Robbie Burns
Robbie Burns's columns :
19/05/2006Investors Feeling Flat
03/05/2006Go Away in May?
20/04/2006Spread Betting
01/03/2006My Quarter-of-a-Million Child Trust Fund
09/02/2006Time to stop on stop losses?
23/01/2006Gambling on the Indices
04/01/2006SECTOR PICKS FOR 2006
12/12/2005Will You Be Ho-Ho-Hoing Your Way To The Bank This Christmas?
28/11/2005Oil be Blowed!
14/10/2005The Naked Trader Book
30/09/2005Market Downturn?
11/09/2005Soaring Portfolio Strong Markets
30/08/2005Get Rich Quick Greed

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Robbie Burns – The Naked Trader

Robbie has been trading full-time since 2001. His book "The Naked Trader" (which also has useful information on how to use advfn) has become one of the biggest-selling finance books, reaching the top 150 books on Amazon - order it here. Trades made for Robbie's website have amassed profits of more than £300,000. You can read about his buys and sells daily at

Be an Investor with a Plan


Do you plan every trade you make? If not, why not?

PLAN IT: Write down every trade. Think carefully about why you have bought a company, set a stop loss and target and then stick to them. Decide on your timescale. Is it a short-term or a long-term trade?

How much do you want to make from it and how much are you prepared to lose? Keep a diary of all your trades and be honest with yourself: if you're losing money you can then look back so as to work out what's gone wrong. Take it from me: not having a plan is one of many fundamental errors that often made by traders.

Some things to avoid:

Penny shares with wide spreads - look I know how tempting they may appear but resist the temptation to buy tiny companies in the hope of making a million. Occasionally, you can pull it off but in general you will end up a big loser. Also be wary of anything with a spread of more than 3%

Be wary of AIM shares. Not all of them of course as the top 50 are ok. But be careful of the illiquid ones.

Don't buy shares in 'one-product' companies: if the product stops selling, the shares will tank - as was the case recently with Stanelco.

The same is also true of small drug companies: their top drug may not get approved and the price could plummet.

Don't buy shares that are falling heavily and never try to guess when the bottom has been reached.

To avoid at all costs:

Don't buy shares just because you suddenly fancy it without having done any research and because some bloke on a bulletin board may have tipped it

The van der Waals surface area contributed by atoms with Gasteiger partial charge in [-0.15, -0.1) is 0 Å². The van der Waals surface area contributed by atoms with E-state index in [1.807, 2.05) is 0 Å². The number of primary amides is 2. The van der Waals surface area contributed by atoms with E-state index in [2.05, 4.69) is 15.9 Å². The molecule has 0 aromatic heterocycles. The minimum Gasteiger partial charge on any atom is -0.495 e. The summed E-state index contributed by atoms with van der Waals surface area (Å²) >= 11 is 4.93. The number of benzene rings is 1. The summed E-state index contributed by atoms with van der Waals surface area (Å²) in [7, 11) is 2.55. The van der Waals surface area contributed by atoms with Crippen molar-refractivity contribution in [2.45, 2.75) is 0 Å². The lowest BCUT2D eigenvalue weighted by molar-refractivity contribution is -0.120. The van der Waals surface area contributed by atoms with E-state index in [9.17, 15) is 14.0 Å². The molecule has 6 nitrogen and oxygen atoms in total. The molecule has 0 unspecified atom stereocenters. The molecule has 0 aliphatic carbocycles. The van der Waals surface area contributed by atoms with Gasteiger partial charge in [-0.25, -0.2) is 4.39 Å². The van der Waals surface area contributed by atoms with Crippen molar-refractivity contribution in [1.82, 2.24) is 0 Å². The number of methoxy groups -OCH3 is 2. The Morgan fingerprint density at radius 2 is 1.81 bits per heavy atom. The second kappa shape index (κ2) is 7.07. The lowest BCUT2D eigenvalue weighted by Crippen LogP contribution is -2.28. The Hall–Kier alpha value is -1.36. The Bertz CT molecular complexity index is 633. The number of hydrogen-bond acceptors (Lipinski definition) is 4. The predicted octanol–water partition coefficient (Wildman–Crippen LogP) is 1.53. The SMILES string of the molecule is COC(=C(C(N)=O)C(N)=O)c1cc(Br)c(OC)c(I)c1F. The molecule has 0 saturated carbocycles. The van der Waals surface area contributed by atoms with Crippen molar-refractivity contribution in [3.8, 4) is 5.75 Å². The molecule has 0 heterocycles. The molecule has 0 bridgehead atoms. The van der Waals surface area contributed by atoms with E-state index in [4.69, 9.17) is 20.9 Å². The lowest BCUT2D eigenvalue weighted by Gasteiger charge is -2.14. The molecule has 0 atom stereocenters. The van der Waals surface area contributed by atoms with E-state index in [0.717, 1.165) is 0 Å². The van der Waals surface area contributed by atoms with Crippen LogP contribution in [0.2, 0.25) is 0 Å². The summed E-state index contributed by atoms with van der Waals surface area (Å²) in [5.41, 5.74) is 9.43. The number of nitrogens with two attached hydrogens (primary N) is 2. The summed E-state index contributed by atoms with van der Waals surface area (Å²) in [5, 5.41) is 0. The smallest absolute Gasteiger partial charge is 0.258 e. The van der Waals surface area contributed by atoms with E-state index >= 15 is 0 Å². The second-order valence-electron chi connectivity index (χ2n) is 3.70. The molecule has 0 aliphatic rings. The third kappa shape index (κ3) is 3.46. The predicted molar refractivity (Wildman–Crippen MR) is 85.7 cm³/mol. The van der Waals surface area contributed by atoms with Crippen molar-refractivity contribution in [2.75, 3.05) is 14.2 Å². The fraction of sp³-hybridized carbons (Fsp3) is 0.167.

You must do your own research work and plan out all your trades properly. Don't fall for rushes of blood to the head!

A good example of a company that no one in their right mind should ever have bought is Chariot, which went from 220p to 5p in just two or three days and has recently gone into administration. Small Investors piled into Chariot as it was lottery related and sounded exciting - even though the risk was obviously huge. Despite this, investors were egging each other on to buy the shares.

A look at the Chariot chart would show even a basic stop loss would have prevented most investors from losing too much. All the classic signs of a bad buy were there: a one-product company, wide spread, no earnings and an unproven track record. It is always advisable to buy established companies that have proven profit makers.

So there - that's my boring old fart rant over... but I've seen these mistakes made time after time by the unwary!

The markets continue to be okay. October came and went without a full blown crash. I think many investors feel that November could be a poor month this year... so if that's the case then we should all hope for that pre-Christmas rally.

Some great risers for me recently: Big Yellow Group continues to show great strength as do many smaller caps which will shortly enter the FTSE smallcap index such as Creston, Vislink, and Abacus.

Next time I shall reveal how the markets help me to pay for all my Christmas presents every year!

You can read Robbie’s daily market comments together with his latest buys and sells at his website

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